MATCH (a:Person), (b:Person) WHERE id(a) > id(b)

MATCH p=shortestPath((a)-[:RELATED_TO*]-(b))

with length(p) AS len, p

ORDER BY len DESC LIMIT 1

return p

and as you can see from the below, it really is quite large.

So let's now go and get a handle on some of the more traditional graph metrics. For this we'll be using the Awesome Procedures (aka APOCs) on Neo4j, which include very simple and powerful ways to calculate these metrics.

Let's start with "Betweenness Centrality", which is defined as

In graph theory, betweenness centrality is a measure of centrality in a graph based on shortest paths. For every pair of vertices in a connected graph, there exists at least one shortest path between the vertices such that either the number of edges that the path passes through (for unweighted graphs) or the sum of the weights of the edges (for weighted graphs) is minimized. The betweenness centrality for each vertex is the number of these shortest paths that pass through the vertex.So it's a measure that will help us understand the nodes in the network the will be connecting different parts of the network. Here's how we calculate that using the APOC procedure:

//betweenness centrality

MATCH (node:Person)And we see some interesting nodes pop up:

WHERE id(node) %2 = 0

WITH collect(node) AS nodes

CALL apoc.algo.betweenness(['RELATED_TO'],nodes,'BOTH') YIELD node, score

RETURN node.name, score

ORDER BY score DESC

Next up: closeness centrality.

In a connected graph, the closeness centrality (or closeness) of a node is a measure of centrality in a network, calculated as the sum of the length of the shortest paths between the node and all other nodes in the graph. Thus the more central a node is, the closer it is to all other nodes.Here's the query:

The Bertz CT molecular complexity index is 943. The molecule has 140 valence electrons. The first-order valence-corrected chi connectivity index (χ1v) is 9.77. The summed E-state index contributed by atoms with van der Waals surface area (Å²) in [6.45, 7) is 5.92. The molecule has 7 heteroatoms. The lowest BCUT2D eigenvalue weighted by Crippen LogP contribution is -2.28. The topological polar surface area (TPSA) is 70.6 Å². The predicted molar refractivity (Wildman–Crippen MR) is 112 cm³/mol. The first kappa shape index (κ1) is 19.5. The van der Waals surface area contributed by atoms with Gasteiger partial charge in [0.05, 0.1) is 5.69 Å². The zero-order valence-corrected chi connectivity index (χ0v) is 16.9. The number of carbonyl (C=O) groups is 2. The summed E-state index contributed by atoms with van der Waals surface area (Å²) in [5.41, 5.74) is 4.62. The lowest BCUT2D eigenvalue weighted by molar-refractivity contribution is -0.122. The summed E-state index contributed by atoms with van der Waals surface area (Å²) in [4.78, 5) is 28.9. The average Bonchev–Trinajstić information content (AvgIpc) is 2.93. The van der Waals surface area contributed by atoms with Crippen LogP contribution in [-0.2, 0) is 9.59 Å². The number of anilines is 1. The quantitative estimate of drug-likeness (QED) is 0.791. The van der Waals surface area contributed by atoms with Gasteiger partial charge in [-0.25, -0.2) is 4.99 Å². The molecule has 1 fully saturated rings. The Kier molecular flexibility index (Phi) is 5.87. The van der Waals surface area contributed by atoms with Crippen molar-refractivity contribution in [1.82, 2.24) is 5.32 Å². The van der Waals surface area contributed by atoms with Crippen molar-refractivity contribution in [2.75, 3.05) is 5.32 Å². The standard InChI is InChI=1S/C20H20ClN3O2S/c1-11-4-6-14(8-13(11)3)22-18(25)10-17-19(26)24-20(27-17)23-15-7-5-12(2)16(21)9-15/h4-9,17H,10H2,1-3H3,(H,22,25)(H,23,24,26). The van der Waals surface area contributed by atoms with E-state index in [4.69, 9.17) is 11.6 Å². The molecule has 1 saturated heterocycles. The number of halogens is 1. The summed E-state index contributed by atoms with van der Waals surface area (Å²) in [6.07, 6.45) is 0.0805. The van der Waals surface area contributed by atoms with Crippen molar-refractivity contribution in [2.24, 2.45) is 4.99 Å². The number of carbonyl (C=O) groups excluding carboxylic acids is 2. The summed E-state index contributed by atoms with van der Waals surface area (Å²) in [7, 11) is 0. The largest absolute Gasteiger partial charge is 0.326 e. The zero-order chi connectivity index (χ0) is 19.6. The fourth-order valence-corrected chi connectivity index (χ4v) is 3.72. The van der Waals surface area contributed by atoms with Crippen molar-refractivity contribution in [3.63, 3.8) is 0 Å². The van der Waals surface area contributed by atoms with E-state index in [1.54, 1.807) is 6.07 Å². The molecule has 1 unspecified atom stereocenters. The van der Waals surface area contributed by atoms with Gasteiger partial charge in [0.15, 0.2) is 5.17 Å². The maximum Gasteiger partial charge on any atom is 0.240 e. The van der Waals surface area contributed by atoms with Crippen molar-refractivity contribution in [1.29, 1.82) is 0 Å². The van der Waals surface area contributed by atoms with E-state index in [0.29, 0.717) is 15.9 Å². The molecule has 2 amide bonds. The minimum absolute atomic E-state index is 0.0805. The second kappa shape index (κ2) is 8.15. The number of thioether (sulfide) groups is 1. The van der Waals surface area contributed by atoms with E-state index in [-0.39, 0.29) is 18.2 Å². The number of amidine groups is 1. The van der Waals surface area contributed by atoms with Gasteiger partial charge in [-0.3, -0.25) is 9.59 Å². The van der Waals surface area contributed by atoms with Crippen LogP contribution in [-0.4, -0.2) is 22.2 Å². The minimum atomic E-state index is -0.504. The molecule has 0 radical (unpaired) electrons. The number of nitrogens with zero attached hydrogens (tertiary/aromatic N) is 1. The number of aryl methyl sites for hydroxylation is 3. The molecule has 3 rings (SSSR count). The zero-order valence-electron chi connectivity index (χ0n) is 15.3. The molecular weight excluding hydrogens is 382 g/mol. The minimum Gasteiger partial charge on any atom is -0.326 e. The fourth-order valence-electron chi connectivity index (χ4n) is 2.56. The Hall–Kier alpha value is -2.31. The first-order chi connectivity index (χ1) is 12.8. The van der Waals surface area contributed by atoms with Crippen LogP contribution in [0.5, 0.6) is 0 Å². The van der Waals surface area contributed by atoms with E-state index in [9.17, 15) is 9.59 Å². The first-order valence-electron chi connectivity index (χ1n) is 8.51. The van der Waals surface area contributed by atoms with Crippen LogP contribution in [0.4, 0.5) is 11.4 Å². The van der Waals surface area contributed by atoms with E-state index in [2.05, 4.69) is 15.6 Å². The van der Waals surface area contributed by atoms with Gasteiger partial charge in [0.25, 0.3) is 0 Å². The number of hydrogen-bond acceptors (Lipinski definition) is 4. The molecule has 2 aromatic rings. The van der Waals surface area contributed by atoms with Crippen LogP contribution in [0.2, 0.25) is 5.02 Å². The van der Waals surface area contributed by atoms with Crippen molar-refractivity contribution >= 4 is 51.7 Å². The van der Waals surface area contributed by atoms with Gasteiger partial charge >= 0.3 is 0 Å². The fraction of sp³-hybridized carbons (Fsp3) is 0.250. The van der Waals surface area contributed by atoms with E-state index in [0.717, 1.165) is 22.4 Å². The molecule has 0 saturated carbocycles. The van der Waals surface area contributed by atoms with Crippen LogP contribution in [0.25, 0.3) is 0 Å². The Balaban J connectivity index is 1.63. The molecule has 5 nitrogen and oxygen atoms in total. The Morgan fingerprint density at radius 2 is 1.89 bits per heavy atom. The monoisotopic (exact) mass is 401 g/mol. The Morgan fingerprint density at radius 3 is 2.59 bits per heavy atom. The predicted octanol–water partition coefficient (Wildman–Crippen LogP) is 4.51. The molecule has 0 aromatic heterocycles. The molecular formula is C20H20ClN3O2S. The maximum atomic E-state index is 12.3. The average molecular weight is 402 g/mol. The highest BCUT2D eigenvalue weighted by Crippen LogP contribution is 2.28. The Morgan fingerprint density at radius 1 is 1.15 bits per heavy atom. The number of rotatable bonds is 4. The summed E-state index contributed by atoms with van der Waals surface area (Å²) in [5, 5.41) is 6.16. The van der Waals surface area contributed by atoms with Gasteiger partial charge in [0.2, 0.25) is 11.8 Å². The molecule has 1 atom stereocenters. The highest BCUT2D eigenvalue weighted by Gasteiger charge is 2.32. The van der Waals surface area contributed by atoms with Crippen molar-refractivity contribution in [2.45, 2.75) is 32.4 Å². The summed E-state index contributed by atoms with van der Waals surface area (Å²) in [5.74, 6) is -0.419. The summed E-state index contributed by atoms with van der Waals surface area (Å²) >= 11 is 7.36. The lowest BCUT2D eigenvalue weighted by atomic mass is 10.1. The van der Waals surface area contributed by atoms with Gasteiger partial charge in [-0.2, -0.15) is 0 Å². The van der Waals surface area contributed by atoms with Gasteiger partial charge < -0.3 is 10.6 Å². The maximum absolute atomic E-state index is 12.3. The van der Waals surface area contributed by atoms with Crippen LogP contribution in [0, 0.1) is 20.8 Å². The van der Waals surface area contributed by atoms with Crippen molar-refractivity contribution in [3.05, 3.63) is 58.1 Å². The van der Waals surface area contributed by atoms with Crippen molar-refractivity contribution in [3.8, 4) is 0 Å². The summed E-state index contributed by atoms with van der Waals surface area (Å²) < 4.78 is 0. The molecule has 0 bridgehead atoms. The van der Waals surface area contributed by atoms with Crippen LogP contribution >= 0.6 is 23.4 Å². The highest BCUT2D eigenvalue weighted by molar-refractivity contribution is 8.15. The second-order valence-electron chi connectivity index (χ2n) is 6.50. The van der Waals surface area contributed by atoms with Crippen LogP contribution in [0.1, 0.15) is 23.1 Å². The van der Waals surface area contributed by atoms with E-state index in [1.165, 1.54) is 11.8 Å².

//closeness centrality

MATCH (node)And then we can see that there's a bunch of Companies that will stand out:

WHERE id(node) %2 = 0

WITH collect(node) AS nodes

CALL apoc.algo.closeness(['RELATED_TO'],nodes,'INCOMING') YIELD node, score

RETURN node.name, score

ORDER BY score DESC

And then last but not least, we calculate the PageRank on our network, the basic algorithm that Google uses to rank search results:

PageRank works by counting the number and quality of links to a page to determine a rough estimate of how important the website is. The underlying assumption is that more important websites are likely to receive more links from other websites.[2]It's something that we've used before on this blog, and that definitely could be interesting on this graph. Using APOC, it's so easy:

//pageRank for Companies

MATCH (node:Company)WHERE id(node) %2 = 0WITH collect(node) AS nodes// compute over relationships of all typesCALL apoc.algo.pageRank(nodes) YIELD node, scoreRETURN node.name, scoreORDER BY score DESCThis gives me a set of companies that would be really interesting to explore further, of course:

Hope this was useful.

All the best

Rik